Author: June M. Pace
Publisher: Pressed Leaf Publishing
Release Date: July 2, 2013
The McTish Series is an explosive adventure through a dimensional Gateway into another world, a world of beauty and magic, Coranim...a land of insight, thought and possibilities, that sits beneath the enchanted Gilley Forest.
There is local legend in the small town of Grandlochcheshire that has been passed down for a 100 years about the mysterious disappearance of the Chickering family, that trails on the coat tails of the equally shocking abduction of the Skeffington Union Rails heirs. The circumstances that follow this notorious tale enter into the modern world of Benjamin and his two best mates.
One day Benjamin watches as a mysterious little woman steps out of a tax and in one synchronistic moment their eyes lock and a series of visual snippets of unfamiliar events unfold in his mind’s vision. His razor sharp sixth sense allows him the freedom to explore the extrasensory messages coming at him like a derailed freight train.
And when Benjamin finds a peculiar relic of a key in his grandmother’s garden shed, he could never know his world was about to change forever.
Annabel and Mathilda, two sisters who have come from America, have become more than mere friends to Benjamin, they have all become the three Muskydeers (Mathilda’s mispronounced version of Musketeers, which was a huge laugh and of course it stuck), as they are plunged head first into this curious journey.
In the Gilley Forest they discover that the path they have chosen is inundated with many obstacles as well as intrigue. Alliances are made with the Forest clan of Gnomes and with the aid of the Vila sisters, Sethina and Morel, as well as some surprising and unexpected allegiances, the three friends take on the test that is the Grandfather Tree. They must stay on the pre ordained Path of Prophecy, whose ancestry comes from the home of the oldest living beings on the planet, the Elves of the Darmon. However, this is no easy task for the Muskydeers as they have the foulest of sorcery hunting their every move, the powerful dark beauty, Tar Vigorn.
This ruthless Queen is not without humor however and loves a good game of cat and mouse, as long as she’s the cat. With her biting sense of sarcasm and calculated taunting, she knows just how to unnerve Benjamin. Her phantom army, the Blunt, are searching for a way into the Grand Tree and will stop at nothing to infiltrate the pristine world beneath his giant roots.
Once in Coranim the children make the acquaintance of the greatest Medicine Elder alive, Esmerelda Fet. A most powerful Light Sorceress with a brazen in your face attitude, who guides the trio on their Path of destiny. However, a Path can change in the blink of an eye...what could alter the overpowering trajectory Benjamin has followed to Coranim? How will it change his life?
Find out as our three heroes delve into the mystic, as well as their own inner character, as you watch from the edge of your seat.
That is the longest synopsis I've ever copied and pasted. I don't think my review will even be quite that long haha.
It's true, this book is extremely magical. It starts out a bit slow, going through the life of Benjamin McTish and then jumping back 100 years in time to a family that lived in his English town a century before... and disappeared. The time jump confused me a little. But it works out well in the end. Though I think it also would have worked if it started out 100 years in the past and moved to the present so as not to jump back and forth.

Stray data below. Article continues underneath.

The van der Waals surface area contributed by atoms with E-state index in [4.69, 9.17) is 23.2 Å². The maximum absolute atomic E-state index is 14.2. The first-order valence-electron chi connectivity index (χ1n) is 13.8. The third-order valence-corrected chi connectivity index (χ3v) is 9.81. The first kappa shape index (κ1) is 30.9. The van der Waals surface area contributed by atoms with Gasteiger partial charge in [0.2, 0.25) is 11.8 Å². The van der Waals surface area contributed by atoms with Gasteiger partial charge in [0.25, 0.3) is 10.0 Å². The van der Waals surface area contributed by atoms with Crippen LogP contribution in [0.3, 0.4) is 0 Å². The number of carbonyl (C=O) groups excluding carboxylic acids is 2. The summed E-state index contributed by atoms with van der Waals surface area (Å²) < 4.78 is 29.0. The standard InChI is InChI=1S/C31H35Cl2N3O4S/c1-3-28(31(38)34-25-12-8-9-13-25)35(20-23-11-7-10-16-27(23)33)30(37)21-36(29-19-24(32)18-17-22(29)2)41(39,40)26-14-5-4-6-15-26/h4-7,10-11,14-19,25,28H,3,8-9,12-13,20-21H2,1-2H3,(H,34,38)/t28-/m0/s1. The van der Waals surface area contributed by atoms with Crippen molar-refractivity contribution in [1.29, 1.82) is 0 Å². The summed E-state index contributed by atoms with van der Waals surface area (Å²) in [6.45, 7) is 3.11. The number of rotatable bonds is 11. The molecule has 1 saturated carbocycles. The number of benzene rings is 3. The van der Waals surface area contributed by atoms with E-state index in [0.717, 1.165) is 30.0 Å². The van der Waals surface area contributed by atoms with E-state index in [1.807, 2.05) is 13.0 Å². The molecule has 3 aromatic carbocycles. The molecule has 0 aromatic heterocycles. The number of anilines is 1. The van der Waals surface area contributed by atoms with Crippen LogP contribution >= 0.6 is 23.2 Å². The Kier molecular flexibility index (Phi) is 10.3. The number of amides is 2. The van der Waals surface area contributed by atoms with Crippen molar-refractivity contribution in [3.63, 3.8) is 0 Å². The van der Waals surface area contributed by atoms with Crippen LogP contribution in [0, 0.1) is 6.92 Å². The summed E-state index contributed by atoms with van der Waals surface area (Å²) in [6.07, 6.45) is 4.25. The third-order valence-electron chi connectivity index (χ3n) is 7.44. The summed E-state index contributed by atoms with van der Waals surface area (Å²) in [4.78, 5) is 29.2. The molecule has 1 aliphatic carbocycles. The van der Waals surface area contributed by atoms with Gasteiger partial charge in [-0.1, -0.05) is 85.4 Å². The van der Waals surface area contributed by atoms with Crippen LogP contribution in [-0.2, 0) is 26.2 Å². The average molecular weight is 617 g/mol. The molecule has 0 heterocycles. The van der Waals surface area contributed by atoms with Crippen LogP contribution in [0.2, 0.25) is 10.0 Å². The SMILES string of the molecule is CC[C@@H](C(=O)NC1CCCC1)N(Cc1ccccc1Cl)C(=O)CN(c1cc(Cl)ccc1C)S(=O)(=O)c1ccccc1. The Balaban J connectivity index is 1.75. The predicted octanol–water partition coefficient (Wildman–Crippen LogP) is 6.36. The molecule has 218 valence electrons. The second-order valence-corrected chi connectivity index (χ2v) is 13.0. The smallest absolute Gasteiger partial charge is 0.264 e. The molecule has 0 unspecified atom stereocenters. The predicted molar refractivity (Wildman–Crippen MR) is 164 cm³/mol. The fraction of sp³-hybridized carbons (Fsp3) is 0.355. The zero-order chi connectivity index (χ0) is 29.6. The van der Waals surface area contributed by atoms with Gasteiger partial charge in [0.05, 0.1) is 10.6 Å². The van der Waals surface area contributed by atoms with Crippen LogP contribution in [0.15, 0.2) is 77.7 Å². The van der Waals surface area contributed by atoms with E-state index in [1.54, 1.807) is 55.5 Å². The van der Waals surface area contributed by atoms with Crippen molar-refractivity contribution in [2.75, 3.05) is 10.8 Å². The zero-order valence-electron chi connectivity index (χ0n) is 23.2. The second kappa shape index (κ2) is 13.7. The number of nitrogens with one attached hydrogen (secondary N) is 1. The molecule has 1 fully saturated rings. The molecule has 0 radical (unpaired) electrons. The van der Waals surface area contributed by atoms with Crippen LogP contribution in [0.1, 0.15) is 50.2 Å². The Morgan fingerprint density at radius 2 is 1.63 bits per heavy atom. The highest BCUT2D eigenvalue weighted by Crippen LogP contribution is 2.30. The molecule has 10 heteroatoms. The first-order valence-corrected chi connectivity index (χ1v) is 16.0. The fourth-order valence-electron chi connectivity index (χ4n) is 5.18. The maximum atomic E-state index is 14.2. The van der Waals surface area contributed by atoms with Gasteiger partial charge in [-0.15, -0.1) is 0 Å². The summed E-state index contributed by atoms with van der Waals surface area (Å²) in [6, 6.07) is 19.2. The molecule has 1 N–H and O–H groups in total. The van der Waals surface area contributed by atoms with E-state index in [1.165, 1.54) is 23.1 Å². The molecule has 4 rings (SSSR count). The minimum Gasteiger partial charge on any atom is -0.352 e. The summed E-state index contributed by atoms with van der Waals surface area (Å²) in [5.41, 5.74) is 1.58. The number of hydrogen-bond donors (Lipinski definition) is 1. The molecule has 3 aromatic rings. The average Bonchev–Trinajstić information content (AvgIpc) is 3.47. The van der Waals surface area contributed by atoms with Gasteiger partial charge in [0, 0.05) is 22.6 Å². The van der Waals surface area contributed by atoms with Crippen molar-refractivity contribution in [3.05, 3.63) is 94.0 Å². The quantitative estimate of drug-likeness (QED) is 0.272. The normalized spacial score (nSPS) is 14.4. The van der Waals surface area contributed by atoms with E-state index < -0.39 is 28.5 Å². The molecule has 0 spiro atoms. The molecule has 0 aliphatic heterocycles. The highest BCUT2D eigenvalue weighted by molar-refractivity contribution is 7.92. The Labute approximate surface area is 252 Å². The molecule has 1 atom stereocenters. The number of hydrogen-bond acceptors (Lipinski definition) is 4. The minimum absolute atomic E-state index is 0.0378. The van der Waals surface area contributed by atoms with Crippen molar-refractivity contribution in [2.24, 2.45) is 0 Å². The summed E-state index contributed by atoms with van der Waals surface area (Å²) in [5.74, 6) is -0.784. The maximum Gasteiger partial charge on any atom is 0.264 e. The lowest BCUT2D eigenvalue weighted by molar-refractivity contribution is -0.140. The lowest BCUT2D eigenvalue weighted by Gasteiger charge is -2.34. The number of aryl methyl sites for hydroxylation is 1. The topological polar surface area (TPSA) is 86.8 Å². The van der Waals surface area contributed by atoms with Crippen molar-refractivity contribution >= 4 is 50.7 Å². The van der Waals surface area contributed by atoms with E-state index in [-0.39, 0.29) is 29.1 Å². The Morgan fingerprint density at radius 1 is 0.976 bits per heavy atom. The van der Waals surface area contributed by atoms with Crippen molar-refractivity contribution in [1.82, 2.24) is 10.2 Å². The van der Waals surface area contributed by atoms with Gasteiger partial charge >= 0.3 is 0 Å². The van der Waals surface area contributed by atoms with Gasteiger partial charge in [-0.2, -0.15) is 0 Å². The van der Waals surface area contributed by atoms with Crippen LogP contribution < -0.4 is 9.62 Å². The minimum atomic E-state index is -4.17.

The plot mostly covers Benjamin, Annabel, and Mathilda's journey to Coranim, starting in Grandlochcheshire. It takes lots of brains and logic and some magic to figure everything out and get to outwit the evil Queen Tar Vigorn and get to Coranim.
Tar Vigorn is a scary, evil, powerful villain. In The Door Through the Grandfather Tree, she doesn't seem to show her true motives aside from being power-hungry. Maybe those are her motives for being evil. I'll have to wait until the second book to find out. But it is shown that she does care for the forest. Which is something that you wouldn't necessarily expect from an evil, power-hungry villain. And it gives her character depth. This makes me believe that she has other reasons for being what she is, and all will be revealed eventually.
Dunston is an amusing character that serves as a sort of narrator. He's truly met in the story far near the end. But his voice is throughout the book. And his affinity for going on tangents made me laugh a lot. I liked most of the characters. Mathilda was probably my least favorite.
Since this book seems to be compared to Harry Potter a lot, here is one comparison. Imagine Colin Creevey being one of Harry's close friends, having a larger part in those books. And yet, he still is the same Colin Creevey doing pretty much all the same things he does already. Sure he does a few things that are pretty cool, but for the most part, he's just an annoying side character that becomes beloved because he's not overused. But imagine him being much more involved, and yet not any more important than he already is. That is how I feel about Mathilda. She is kind of annoying with her bursting out shouting things, impatience, etc. And she does do things for the story. But a lot of those could be done by someone else. It didn't have do be done by Mathilda. I feel like she was supposed to be funny and silly. But she just annoyed me.
The Door Through the Grandfather Tree ends on a really intriguing cliffhanger. And I'm excited to read the second book in the series.
What did I think overall?
I really liked it. It's been said before, but I think if you liked the Harry Potter series, you'll probably like Benjamin McTish. I would definitely recommend it for fans of Ya fantasy.
Note: I received a copy of this book in exchange for an honest review, and that in no way changes my opinion of this book!